(Greek, head-shaped, in reference to the knob-like swelling behind each anther). Ceph-alotdcese, a monotypic family near Saxifragdcese. The one species C. follicularis, Labill. (Fig. 875), is abundant at King George's Sound and Swan River in S. W. Austral. From there it has frequently been introduced into cultivation, and is now met with in American collections. The short creeping rhizomes form 2 sets of leaves each season: a set of 4-6 flat spatulate leaves, and later as many dainty pitchered leaves that are richly colored green, crimson or purple, and white. The pitchers are 1/2-1 1/2 in. long, are covered externally with minute alluring glands, and these with the coloring attract insects. They slip from the smooth-ribbed rim into the cavity, and there are digested by ferment liquids poured out by special glands. The erect scape bears an interrupted spike of small white apeta-lous flowers, each with a 6-parted calyx, 12 stamens, and 6 separate 1-seeded carpels. The plant grows best under a bell-jar, and in a pot amongst fine sandy loam that is covered by sphagnum moss. The lower part of the pot should stand in a vessel with about 1/2in. of water, and the whole should be placed in a cool greenhouse near the light, when the pitchers assume richest colorings.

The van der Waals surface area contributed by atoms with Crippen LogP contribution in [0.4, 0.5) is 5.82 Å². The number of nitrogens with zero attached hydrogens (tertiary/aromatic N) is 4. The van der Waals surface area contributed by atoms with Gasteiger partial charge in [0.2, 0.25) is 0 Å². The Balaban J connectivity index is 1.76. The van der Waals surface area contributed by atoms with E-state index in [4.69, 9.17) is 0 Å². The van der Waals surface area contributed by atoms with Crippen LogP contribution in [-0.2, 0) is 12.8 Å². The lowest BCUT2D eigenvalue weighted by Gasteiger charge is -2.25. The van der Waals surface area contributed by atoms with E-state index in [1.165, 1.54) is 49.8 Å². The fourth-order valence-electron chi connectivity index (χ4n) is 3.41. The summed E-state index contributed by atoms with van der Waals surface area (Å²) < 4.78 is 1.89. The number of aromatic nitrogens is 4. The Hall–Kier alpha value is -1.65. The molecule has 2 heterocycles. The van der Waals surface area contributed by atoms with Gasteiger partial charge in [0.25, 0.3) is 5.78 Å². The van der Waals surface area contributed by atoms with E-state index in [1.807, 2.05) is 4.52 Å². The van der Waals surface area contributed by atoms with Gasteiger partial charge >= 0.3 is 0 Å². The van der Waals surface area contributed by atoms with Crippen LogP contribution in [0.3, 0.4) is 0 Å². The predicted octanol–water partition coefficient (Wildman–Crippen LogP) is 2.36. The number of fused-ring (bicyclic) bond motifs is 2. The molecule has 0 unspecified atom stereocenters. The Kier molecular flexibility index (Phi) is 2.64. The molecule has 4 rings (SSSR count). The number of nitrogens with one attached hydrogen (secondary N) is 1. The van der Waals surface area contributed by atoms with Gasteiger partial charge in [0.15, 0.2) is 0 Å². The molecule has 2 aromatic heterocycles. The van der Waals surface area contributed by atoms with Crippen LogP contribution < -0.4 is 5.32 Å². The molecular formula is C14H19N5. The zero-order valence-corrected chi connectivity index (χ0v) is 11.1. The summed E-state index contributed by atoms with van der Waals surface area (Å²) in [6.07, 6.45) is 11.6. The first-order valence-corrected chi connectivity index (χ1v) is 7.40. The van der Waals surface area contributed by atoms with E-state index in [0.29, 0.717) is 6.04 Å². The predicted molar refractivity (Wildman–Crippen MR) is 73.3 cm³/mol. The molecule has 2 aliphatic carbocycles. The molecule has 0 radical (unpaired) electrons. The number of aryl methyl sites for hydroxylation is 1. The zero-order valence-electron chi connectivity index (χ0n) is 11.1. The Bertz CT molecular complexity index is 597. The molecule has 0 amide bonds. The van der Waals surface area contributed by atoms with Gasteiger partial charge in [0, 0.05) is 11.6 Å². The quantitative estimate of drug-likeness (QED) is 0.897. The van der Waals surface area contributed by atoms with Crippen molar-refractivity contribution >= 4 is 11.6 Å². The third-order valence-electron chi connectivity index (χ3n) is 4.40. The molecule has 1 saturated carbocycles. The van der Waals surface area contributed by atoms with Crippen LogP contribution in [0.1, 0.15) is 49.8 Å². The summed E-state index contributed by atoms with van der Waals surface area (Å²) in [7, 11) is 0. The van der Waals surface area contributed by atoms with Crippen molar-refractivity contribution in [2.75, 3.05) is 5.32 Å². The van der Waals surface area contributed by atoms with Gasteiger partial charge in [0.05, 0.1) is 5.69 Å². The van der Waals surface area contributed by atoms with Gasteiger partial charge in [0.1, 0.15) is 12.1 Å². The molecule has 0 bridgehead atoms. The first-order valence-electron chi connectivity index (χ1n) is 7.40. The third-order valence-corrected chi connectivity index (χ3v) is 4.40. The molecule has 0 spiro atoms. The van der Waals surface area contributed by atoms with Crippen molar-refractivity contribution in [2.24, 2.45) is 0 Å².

Prop, is easily effected by separation of small pieces of rhizome that bear 1 or 2 leaves, also by seeds that mature not unfrequently under cultivation R. B.23, p. 233. I.H. 27:391. F.S. 3:290. G. 23:340. G. W.8:390. J.H. III. 35:260. J. M. Macfarlane.

Cephalotus follicularis.

Fig. 875. Cephalotus follicularis.